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Child Dev. 2001 Sep-Oct;72(5):1467-77.

Attachment for infants in foster care: the role of caregiver state of mind.

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Department of Psychology, University of Delaware, Newark 19716-2579, USA.


The concordance between foster mothers' attachment state of mind and foster infants' attachment quality was examined for 50 foster mother-infant dyads. Babies had been placed into the care of their foster mothers between birth and 20 months of age. Attachment quality was assessed between 12 and 24 months of age, at least 3 months after the infants' placement into foster care. The two-way correspondence between maternal state of mind and infant attachment quality was 72%, kappa = .43, similar to the level seen among biologically intact mother-infant dyads. Contrary to expectations, age at placement was not related to attachment quality. Rather, concordance between maternal state of mind and infant attachment was seen for relatively late-placed babies, as well as early placed babies. These findings have two major implications. First, following a disruption in care during the first year and a half of life, babies appear capable of organizing their behavior around the availability of new caregivers. Second, these data argue for a nongenetic mechanism for the intergenerational transmission of attachment.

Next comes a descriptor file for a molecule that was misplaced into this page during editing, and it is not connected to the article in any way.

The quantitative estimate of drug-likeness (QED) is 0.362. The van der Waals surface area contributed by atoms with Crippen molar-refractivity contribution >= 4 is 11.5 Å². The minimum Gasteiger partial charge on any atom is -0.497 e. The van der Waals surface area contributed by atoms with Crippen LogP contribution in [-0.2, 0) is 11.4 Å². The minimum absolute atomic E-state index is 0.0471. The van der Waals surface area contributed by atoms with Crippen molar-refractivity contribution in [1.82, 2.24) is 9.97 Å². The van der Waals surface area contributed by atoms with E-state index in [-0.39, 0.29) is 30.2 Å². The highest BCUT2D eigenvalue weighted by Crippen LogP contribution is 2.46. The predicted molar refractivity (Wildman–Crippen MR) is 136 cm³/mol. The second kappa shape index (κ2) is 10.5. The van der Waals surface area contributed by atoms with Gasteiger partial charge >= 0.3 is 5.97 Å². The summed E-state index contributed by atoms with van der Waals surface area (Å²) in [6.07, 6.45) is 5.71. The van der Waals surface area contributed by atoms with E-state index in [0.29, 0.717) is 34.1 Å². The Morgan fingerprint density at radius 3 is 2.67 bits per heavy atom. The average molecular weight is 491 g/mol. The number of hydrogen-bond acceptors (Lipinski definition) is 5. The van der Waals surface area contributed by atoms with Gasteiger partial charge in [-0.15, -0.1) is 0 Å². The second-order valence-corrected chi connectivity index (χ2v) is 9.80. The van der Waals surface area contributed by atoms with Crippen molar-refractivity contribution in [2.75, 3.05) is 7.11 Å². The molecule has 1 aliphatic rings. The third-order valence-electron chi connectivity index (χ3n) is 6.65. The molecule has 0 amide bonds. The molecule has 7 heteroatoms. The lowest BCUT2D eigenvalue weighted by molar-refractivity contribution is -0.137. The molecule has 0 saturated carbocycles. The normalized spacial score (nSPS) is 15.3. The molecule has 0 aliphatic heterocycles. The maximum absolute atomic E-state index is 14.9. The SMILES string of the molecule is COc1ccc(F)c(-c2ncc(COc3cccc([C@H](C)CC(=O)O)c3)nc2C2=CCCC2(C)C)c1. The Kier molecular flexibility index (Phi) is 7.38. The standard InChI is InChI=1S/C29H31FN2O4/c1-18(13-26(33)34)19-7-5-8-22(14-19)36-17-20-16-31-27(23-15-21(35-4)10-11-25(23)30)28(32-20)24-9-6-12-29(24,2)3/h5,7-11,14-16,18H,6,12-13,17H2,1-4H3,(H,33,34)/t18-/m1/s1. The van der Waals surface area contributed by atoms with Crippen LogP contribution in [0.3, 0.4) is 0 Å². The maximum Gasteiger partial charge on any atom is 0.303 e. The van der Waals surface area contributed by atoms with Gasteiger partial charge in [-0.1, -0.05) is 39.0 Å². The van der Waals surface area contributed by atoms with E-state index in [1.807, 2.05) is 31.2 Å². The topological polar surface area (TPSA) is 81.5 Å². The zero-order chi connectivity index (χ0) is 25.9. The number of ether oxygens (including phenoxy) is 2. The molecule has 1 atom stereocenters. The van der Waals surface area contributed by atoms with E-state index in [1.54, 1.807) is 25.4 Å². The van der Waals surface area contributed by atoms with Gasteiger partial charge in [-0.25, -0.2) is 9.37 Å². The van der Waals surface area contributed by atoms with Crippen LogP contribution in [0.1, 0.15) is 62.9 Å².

[Indexed for MEDLINE]

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